The meeting of the minds

In one particular stretch the trail is paved, which is a leftover from when there were some roads and homes in the area. The old foundations have been torn out, but there are still a couple of wells and artificial-looking spots. In one particular stretch of old paved road, in the early evenings, wildcats, skunks, and racoons come onto the road together. They seem to be amused by each others presence. Animals have some very keen senses, and they must notice a lot of differences beyond mere looks. For example, the smell of other animals. Dogs and cats have such a good sense of smell that they can tell people apart by the individual scent of those people. Anyway, the just sort've look at each other, and spend some time there before they get onto the business of nocturnal hunting. I think cats are only partly nocturnal though.

Bears and mountain lions

I think most people have had the experience of camping and having bears come around. I sill find it a curious concept that theoretically, bears could attack someones campsite of they wanted to. They just don't. They only come around for food, which they can smell from great distances. It just interesting that they generally don't present a really big threat to people in the woods. When they invade the campsite looking for food, they almost appear as big, clumsy, benevolent creatures... and not 300+ pound beasts, which they really are.

Here along the Santa Cruz Mountain Range, it's common to hear about mountain lion sightings. There was one experience that I thought was interesting. A woman was hiking in a remote area, and she saw mountain lion kittens. Soon, not surprisingly, the mother came running after her. However, she only chased her a short distance. That really reflected the nature of the mountain lion. Mountain lions are not much of a threat to people, with perhaps only a dozen killings of humans in California in the past century. You would be much safer walking a trail ten feet from a hidden mountain lion than you would be walking down the streets in some urban districts. 999 times out've 1,000 they would ignore you.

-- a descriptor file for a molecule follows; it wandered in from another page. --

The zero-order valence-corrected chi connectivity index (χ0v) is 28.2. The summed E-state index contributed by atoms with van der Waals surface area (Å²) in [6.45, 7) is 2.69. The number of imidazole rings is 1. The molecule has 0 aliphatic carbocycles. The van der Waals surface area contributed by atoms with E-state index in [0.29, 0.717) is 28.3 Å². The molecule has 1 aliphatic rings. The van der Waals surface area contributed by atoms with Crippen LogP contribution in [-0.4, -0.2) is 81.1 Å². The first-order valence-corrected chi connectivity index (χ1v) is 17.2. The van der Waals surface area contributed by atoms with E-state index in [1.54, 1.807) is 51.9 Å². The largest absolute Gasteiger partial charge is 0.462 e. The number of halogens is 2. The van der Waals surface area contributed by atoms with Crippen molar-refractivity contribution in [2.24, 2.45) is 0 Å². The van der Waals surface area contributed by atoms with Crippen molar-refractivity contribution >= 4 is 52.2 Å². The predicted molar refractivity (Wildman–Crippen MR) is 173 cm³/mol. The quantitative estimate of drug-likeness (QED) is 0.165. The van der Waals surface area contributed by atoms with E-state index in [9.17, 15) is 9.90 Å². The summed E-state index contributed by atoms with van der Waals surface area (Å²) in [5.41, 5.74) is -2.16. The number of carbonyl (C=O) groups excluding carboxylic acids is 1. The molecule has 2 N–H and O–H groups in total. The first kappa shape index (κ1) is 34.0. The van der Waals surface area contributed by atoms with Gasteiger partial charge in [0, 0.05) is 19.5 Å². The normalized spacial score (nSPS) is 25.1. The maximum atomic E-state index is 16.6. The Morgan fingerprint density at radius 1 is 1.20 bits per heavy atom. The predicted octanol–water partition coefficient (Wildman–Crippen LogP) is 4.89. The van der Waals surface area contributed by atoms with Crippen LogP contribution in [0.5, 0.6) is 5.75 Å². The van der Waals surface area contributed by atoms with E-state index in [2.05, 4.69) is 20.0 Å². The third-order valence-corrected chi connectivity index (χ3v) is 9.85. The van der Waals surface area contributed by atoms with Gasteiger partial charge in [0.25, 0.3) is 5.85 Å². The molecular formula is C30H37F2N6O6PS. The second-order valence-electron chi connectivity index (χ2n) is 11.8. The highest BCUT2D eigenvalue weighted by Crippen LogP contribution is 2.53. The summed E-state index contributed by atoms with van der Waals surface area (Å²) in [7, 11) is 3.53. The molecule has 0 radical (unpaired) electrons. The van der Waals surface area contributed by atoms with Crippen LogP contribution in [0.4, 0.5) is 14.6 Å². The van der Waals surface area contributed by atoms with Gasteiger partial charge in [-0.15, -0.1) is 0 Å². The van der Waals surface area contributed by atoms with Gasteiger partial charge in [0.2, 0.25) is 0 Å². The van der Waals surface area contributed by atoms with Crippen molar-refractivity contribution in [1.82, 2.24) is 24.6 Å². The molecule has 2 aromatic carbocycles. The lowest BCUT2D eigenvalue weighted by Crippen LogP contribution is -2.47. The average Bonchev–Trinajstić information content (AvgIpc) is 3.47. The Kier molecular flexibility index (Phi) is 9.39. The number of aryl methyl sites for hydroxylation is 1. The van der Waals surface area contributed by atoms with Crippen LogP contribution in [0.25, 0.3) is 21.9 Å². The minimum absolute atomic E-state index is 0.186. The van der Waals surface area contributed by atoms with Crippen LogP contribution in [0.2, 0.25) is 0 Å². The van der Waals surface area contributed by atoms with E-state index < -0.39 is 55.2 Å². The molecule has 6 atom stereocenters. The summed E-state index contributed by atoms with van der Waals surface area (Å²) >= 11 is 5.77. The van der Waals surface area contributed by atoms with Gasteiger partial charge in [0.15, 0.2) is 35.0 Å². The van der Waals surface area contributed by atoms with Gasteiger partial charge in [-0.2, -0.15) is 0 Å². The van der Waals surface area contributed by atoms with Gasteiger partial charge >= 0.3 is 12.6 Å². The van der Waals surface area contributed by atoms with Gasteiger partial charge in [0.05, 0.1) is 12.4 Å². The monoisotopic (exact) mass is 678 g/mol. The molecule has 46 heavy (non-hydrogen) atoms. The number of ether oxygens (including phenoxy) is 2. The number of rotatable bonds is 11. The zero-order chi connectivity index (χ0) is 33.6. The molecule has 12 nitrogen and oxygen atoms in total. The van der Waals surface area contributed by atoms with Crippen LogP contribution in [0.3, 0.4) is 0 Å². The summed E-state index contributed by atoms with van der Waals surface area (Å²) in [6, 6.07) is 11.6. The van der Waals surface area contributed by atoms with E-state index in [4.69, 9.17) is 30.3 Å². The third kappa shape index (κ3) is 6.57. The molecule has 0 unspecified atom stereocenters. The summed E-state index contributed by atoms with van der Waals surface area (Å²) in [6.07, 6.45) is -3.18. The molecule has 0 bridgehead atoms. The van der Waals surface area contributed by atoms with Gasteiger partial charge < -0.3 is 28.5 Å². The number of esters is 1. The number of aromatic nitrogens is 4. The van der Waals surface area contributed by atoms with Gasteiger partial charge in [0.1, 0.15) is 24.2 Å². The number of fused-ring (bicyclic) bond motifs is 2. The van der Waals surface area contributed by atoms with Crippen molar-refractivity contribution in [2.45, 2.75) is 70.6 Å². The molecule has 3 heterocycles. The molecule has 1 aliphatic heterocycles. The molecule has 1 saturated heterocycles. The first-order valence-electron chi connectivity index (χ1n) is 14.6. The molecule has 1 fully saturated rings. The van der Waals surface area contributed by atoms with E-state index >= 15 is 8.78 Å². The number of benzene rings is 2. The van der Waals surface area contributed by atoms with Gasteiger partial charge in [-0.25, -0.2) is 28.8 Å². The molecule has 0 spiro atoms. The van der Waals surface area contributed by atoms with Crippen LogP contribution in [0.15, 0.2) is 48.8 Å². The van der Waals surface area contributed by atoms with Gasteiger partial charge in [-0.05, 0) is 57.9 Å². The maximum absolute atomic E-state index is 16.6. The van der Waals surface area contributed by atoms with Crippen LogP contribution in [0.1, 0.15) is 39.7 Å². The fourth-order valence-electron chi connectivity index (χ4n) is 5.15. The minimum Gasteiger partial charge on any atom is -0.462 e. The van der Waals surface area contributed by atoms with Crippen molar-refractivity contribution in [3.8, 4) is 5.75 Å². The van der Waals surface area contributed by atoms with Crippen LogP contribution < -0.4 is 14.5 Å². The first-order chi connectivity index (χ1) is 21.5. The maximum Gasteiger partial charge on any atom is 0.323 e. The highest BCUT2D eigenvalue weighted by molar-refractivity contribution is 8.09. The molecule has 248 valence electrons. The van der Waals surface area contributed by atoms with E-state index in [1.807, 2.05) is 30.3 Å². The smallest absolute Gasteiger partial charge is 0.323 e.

Mother bears are very different. They go berserk when anyone is around their cubs. They present likely the greatest threat in the northern wilds to the average person. Coyotes are also a big danger to young children. It's interesting that wolves have been forcefully driven out've North America, while coyotes thrive in even urban areas. In any case, always keeping a healthy respect for wildlife is a good rule of thumb. A racoon, for example, can do tremendous damage to a person if they feel threatened.

1-29-13 ADDITION: I just wanted to add here one small item. Awhile back, I dropped a large piece of cooked meat on the floor. It was close to the size of a golf ball. Instead of throwing it away, I placed it out along the hillside near an established "animal path." The next morning it was gone. It was like a little mystery, and a fun interaction.

That animal path was another item worth noting. These paths are often in places where a wilderness meets a neighborhood. One such path exists just right along where I sit in a chair along the back hillside of where I live. Late Spring last year while sitting there on a warm evening, a raccoon came upon me. It looked at me, then after a few seconds let out a low growl/snarl to show it's disapproval of me blocking the trail. I found it amusing, but he/she was right. I was blocking the road. A raccoon has to make an honest living too.


No comments:

Post a Comment